Jump to main content
Jump to site search

Issue 5, 2018
Previous Article Next Article

How to tame a palladium terminal oxo

Author affiliations

Abstract

The isolation of terminal oxo complexes of the late transition metals promises new avenues in oxidation catalysis like the selective and catalytic hydroxylation of unreactive CH bonds, the activation of water, or the upgrading of olefins. While terminal oxo ligands are ubiquitous for early transition metals, well-characterized examples with group 10 metals remain hitherto elusive. In search for palladium terminal oxo complexes, the relative stability/reactivity of such compounds are evaluated computationally (CASSCF/NEVPT2; DFT). The calculations investigate only well-known ligand systems with established synthetic procedures and relevance for coordination chemistry and homogeneous catalysis. They delineate and quantify, which electronic properties of ancillary ligands are crucial for taming otherwise highly reactive terminal oxo intermediates. Notably, carbene ligands with both strong σ-donor and strong π-acceptor properties are best suited for the stabilization of palladium(II) terminal oxo complexes, whereas ligands with a weaker ligand field lead to highly reactive complexes. Strongly donating ligands are an excellent choice for high-valent palladium(IV) terminal oxo compounds. Low coordinate palladium(II) as well as high-valent palladium(IV) complexes are best suited for the activation of strong bonds.

Graphical abstract: How to tame a palladium terminal oxo

Back to tab navigation

Supplementary files

Article information


Submitted
23 Nov 2017
Accepted
04 Dec 2017
First published
13 Dec 2017

This article is Open Access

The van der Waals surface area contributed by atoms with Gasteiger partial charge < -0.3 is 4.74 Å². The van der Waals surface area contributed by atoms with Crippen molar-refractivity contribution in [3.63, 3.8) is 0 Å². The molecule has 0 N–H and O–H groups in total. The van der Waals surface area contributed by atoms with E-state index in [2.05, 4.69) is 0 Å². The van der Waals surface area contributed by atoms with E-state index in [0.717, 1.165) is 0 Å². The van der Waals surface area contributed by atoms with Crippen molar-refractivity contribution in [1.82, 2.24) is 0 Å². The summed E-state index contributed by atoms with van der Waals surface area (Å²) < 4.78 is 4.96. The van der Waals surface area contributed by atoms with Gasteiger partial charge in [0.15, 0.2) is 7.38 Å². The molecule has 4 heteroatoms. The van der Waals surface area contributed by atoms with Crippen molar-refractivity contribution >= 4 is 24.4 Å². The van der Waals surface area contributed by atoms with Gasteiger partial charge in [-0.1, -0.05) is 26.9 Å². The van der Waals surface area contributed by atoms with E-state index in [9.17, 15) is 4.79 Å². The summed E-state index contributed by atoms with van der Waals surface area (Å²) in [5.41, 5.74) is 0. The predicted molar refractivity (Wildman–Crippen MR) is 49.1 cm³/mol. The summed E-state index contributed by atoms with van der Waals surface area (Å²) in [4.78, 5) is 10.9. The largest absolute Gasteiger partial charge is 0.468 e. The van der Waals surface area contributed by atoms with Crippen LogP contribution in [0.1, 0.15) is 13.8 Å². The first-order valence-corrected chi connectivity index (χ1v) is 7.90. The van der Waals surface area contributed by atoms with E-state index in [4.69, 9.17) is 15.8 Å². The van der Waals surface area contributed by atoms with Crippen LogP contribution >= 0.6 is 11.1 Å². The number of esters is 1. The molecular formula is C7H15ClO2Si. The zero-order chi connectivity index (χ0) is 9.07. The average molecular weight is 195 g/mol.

All publication charges for this article have been paid for by the Royal Society of Chemistry

Chem. Sci., 2018,9, 1155-1167
Article type
Edge Article

How to tame a palladium terminal oxo

D. Munz, Chem. Sci., 2018, 9, 1155
DOI: 10.1039/C7SC05034H

This article is licensed under a Creative Commons Attribution 3.0 Unported Licence. Material from this article can be used in other publications provided that the correct acknowledgement is given with the reproduced material.

Reproduced material should be attributed as follows:

  • For reproduction of material from NJC:
    [Original citation] - Published by The Royal Society of Chemistry (RSC) on behalf of the Centre National de la Recherche Scientifique (CNRS) and the RSC.
  • For reproduction of material from PCCP:
    [Original citation] - Published by the PCCP Owner Societies.
  • For reproduction of material from PPS:
    [Original citation] - Published by The Royal Society of Chemistry (RSC) on behalf of the European Society for Photobiology, the European Photochemistry Association, and RSC.
  • For reproduction of material from all other RSC journals:
    [Original citation] - Published by The Royal Society of Chemistry.

Information about reproducing material from RSC articles with different licences is available on our Permission Requests page.


Social activity

Search articles by author

Spotlight

Advertisements